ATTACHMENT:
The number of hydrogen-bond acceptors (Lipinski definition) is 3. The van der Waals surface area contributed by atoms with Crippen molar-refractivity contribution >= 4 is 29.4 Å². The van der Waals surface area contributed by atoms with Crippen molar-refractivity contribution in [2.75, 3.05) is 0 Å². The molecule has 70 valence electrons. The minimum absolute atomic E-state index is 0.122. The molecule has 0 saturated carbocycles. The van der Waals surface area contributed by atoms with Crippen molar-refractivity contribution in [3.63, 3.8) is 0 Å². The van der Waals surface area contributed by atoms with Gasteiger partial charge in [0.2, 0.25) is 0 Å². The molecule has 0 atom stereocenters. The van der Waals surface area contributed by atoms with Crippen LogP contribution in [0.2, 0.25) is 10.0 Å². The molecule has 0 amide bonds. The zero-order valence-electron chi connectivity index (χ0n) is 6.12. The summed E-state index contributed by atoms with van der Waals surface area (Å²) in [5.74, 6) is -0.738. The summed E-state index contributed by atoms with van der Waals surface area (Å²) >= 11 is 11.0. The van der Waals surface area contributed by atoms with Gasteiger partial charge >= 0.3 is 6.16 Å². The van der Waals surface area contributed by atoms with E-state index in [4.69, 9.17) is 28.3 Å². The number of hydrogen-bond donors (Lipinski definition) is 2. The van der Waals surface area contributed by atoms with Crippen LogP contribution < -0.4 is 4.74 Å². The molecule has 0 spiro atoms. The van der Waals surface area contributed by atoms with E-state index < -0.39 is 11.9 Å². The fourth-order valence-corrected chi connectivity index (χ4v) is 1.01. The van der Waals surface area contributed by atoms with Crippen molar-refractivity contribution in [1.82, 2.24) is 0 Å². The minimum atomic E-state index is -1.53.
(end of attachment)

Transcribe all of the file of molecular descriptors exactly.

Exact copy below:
The number of hydrogen-bond acceptors (Lipinski definition) is 3. The van der Waals surface area contributed by atoms with Crippen molar-refractivity contribution >= 4 is 29.4 Å². The van der Waals surface area contributed by atoms with Crippen molar-refractivity contribution in [2.75, 3.05) is 0 Å². The molecule has 70 valence electrons. The minimum absolute atomic E-state index is 0.122. The molecule has 0 saturated carbocycles. The van der Waals surface area contributed by atoms with Crippen molar-refractivity contribution in [3.63, 3.8) is 0 Å². The van der Waals surface area contributed by atoms with Gasteiger partial charge in [0.2, 0.25) is 0 Å². The molecule has 0 atom stereocenters. The van der Waals surface area contributed by atoms with Crippen LogP contribution in [0.2, 0.25) is 10.0 Å². The molecule has 0 amide bonds. The zero-order valence-electron chi connectivity index (χ0n) is 6.12. The summed E-state index contributed by atoms with van der Waals surface area (Å²) in [5.74, 6) is -0.738. The summed E-state index contributed by atoms with van der Waals surface area (Å²) >= 11 is 11.0. The van der Waals surface area contributed by atoms with Gasteiger partial charge >= 0.3 is 6.16 Å². The van der Waals surface area contributed by atoms with E-state index in [4.69, 9.17) is 28.3 Å². The number of hydrogen-bond donors (Lipinski definition) is 2. The van der Waals surface area contributed by atoms with Crippen LogP contribution < -0.4 is 4.74 Å². The molecule has 0 spiro atoms. The van der Waals surface area contributed by atoms with E-state index < -0.39 is 11.9 Å². The fourth-order valence-corrected chi connectivity index (χ4v) is 1.01. The van der Waals surface area contributed by atoms with Crippen molar-refractivity contribution in [1.82, 2.24) is 0 Å². The minimum atomic E-state index is -1.53.